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Discussion Starter · #1 ·
The trend in 3D seems to favor time-sequential instead of polarized solutions. For flat panel displays, time sequential solutions with active glasses such as the upcoming XpanD X130's looks like it is ready to roll. For front projectors, there has been a lot of news about time sequential DLP solutions. I haven't heard anything about LCos front projectors and time sequential 3D, but at the moment LCoS (JVC and Sony) offers some very high performance front projectors, so that begs the question: Is there anything intrinsic to three-chip LCoS projectors that in any way complicates time sequential 3D compared to their DLP equivalents? My JVC RS15 takes 1080P 24 film material and displays each frame five times at 120 Hz. What would prevent such a projector from displaying 3D material at 60 Hz per eye?.


Kevin
 

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With LCoS, and LCD for that matter, its really not clear if the current technology can be made to give excellent results when using a single light engine and projecting sequential right/left images. Even the Samsung LCD flat panel 3D TVs not showing up in retail stores (Samsung) at the Sony 3D demo using their LCD TV at SonyStyle. have issues with crosstalk between the two image streams caused by image latency (i.e., the inability to fully switch the pixel between the two required values fast enough). The LCoS and LCD display chips used in projectors may (probably?) also have this same limitation with the current generation of devices. That may be why LG went with dual light engnes for their projector thus allowing each LCoS display chip to only be displaying a single image stream (i.e., not having to switch frame-to-frame between image streams). DLP doesn't have this issue and it can certainly be used for sequential 3D projection. However, LG is the only company yet to annouce a 1080p home theater 3D projector but we certainly expect to see the first DLP models announced no later than the CEDIA show in September (note the existing DLP 720p 3D projectors are intended for connection to a PC as the 3D source and do not work with the standard Blu-ray 3D, or planned satellite and cable 3D sources).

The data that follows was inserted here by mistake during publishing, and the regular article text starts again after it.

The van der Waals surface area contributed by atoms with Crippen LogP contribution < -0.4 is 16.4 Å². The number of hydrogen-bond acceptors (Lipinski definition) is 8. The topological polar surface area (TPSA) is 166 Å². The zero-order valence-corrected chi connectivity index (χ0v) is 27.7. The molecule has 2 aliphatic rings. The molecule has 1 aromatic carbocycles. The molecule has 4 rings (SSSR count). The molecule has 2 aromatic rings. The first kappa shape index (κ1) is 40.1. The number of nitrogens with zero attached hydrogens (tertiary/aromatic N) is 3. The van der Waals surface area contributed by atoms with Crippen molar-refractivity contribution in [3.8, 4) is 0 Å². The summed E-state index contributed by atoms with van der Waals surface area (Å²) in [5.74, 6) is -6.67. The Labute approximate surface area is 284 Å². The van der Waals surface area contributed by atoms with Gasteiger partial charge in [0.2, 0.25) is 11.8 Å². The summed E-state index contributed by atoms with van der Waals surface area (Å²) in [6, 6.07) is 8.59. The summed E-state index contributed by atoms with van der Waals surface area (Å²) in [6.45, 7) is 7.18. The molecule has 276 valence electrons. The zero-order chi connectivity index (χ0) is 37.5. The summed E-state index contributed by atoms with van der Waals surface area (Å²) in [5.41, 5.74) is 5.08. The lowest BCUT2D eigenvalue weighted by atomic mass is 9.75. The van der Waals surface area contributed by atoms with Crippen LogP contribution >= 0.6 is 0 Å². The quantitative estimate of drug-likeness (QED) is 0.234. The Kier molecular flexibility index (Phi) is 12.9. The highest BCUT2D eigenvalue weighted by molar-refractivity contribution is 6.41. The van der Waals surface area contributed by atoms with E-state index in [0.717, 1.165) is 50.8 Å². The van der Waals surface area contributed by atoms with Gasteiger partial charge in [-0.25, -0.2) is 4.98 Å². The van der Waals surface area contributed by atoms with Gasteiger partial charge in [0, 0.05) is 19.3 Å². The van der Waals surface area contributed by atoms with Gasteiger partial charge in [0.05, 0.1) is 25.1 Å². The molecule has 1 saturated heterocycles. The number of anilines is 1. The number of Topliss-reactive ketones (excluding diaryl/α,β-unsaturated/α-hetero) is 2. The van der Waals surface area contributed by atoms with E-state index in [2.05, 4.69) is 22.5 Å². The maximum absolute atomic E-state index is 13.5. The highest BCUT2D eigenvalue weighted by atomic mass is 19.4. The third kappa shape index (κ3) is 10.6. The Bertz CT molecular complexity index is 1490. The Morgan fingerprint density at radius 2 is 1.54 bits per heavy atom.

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Discussion Starter · #4 ·
Thanks. I had been aware of the LG projector, but its approach of basically stuffing two projectors in one case seemed like expensive overkill IF time sequential solutions will work for LCoS. Samsung and Sony seem sufficiently convinced that it will work for flat panel LCD to put a major marketing push behind it, although there may as you say be latency issues. I haven't heard anything on upcoming 3D approaches from the LCoS projector vendors (JVC and Sony), although JVC has certainly been working on 3D for a number of years. If LED or better yet laser panel illumination catches on, perhaps its rapid modulation capability would help LCoS to pull off 3D. Time will tell.


Kevin
 
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